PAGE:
Post # 1
Hello everyone, I am hoping to apply to a part-time MBA program in the next 8-10 months. I work full-time and don’t plan to stop. Here’s a little bit about me:
*I am 3 years out of college (graduated Dec of 2011- graduated two quarters early!) I was a Strategic Communication major at Ohio State.
*I worked in sales in the Food & Beverage industry for 2 years, and I’ve been working in marketing for the last 8 months. I love what I do now but I know I need an MBA to advance my marketing career.
*I live in Chicago but my role covers most of Illinois & Wisconsin.
*My plan is to take a GMAT course in the next 2 months and take the GMAT in early summer.
My parents have very generously offered to “invest in my future” by paying most of my tuition. My company also offers partial tuition reimbursment. So I am fortunate in that sense.
However, I’m a little nervous that I may be out of my league. I wasn’t a business school student in undergrad, and I never thought of myself as the most math-savvy person. I run a LOT of reporting for my current job, so I’m getting better, but I have this fear that I’m going to walk into a Finance or Accounting class and feel totally inadequate.
I would love to hear some other stories from Part-Time MBA bees. Did you have a “nontraditional” background when you applied? How many classes did you take per semester/quarter for your part-time program? What advice can you give an MBA novice? (I took a peek at some of the MBA/GMAT forums out there and it did NOT help my confidence!)
Post # 2
kitbuddy: I can’t speak to the part-time part, but I did a full-time MBA, and roughly a quarter of our class had liberal arts majors in undergrad (the rest were a mix of business and quantitative undergrad majors). A lot of what gets covered in classes is actually the same as what you would experience in undergrad business programs, this was actually a gripe from some of the people who had undergrad business degrees. So I wouldn’t worry about that – you’ll be fine!
Post # 3
- Wedding: June 2015 - Surrey, BC, Canada
You’ll be fine! I am HORRIBLE at math. Like, abysmal. Or so I thought. Turns out I am just horrible at algebra and stupid high school math. I do accounting stuff at work all the time and use Excel, formulas, etc. So it will be stuff like that. Go for the program – you can do it!
Post # 4
Keep in mind that forums (this one included) are for the slightly obsessed. Take comfort into the fact that if they admit you into the program — you can do the work.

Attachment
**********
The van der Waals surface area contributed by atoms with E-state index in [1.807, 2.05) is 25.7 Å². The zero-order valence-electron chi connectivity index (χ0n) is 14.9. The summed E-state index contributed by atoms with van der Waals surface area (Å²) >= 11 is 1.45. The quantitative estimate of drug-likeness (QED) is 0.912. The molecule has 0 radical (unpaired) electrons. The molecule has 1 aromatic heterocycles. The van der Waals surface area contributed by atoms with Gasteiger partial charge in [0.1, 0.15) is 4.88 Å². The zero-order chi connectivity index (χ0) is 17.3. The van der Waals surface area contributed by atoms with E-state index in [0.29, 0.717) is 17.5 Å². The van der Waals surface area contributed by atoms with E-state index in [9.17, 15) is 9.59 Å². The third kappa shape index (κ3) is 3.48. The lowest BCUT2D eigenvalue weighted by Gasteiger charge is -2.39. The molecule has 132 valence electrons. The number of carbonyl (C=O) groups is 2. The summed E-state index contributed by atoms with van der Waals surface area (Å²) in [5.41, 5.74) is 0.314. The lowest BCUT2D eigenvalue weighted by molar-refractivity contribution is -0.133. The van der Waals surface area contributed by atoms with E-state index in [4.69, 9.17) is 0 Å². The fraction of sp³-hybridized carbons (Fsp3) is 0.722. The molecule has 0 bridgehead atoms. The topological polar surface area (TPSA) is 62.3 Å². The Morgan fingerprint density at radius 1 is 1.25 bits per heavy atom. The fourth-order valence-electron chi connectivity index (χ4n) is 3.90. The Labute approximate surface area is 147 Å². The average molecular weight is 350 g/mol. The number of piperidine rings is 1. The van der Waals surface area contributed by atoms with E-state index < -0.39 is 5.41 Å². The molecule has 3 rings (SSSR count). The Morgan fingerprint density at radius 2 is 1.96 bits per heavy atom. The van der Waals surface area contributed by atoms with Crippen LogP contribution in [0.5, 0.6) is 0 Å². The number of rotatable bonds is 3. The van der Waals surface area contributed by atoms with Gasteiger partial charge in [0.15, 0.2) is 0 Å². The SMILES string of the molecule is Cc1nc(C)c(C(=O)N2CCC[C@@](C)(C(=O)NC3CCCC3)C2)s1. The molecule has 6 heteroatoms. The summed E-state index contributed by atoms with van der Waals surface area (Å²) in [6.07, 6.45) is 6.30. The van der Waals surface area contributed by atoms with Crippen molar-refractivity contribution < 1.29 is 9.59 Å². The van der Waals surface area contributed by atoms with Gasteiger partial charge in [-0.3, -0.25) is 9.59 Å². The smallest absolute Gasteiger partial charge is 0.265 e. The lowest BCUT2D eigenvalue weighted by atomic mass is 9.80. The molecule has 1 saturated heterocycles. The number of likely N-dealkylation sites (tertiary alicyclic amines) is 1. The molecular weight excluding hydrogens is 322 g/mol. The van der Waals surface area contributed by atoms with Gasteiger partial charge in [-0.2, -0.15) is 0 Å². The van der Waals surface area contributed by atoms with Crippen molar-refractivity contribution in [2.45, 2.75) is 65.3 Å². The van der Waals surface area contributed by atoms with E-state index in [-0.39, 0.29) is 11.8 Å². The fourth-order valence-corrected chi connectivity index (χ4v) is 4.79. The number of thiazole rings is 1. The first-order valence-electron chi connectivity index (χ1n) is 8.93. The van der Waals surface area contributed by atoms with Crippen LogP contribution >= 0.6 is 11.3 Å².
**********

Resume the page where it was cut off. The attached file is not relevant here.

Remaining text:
I graduated with a Political Science degree and live in that state up north from Ohio and so I had decent writing skills and econ and that was it. I was also 3 years out of school. You’d be amazed how much having a professional background helps put you ahead of the people who go straight from undergrad to their MBA. I struggled to learn the finance side of things, in that it just took me longer to do homework, but I ended up doing better than a lot of people who DID have the background.
I took 2-3 classes a semester depending on my workload at work and the difficuluty of the classes. So I’m in my last semester. Just know that the foundation classes might be a little more difficult for you to master, but once you get into the strategy classes at the end — everyone is on the same playing field. Don’t get discouraged!
Post # 5
I was a music major in undergrad and then went and got my MBA in accounting (weird…I know). I survived just fine. Most of the finance, accounting, and econ stuff is not really math as much as it is learning rules. Once you pick up on the language it get’s pretty easy.
Post # 6
kitbuddy: You’ll be fine!
I’m currently in the second semester of my part-time MBA program and although it is tough in the sense of time commitment/balancing other priorities and learning new topics the curriculum shouldn’t be terribly math-intensive. MBA programs are teaching you to become a manager, not an engineer. Typically they should give you a ’40,000 ft. view of many subjects’ but don’t have time to do a deep dive into them (think breadth not depth.) The goal of this strategy is so you’ll know enough about the subject to have fluency and manage a project, but your subordinates will need to ‘get in the weeds’.<br />I would say to not let your aversion to math slow you down; there is math on the GMAT and GRE but most of the B-school assignments and classes should be done in excel (or other real-world tools you would have access to in the workplace.) <br />As a tip, some B-schools will accept both GMAT and GRE scores but they must report only GMAT scores for national rankings. Because of this, schools can accept a student with a lower math GRE score without it hurting their rankings.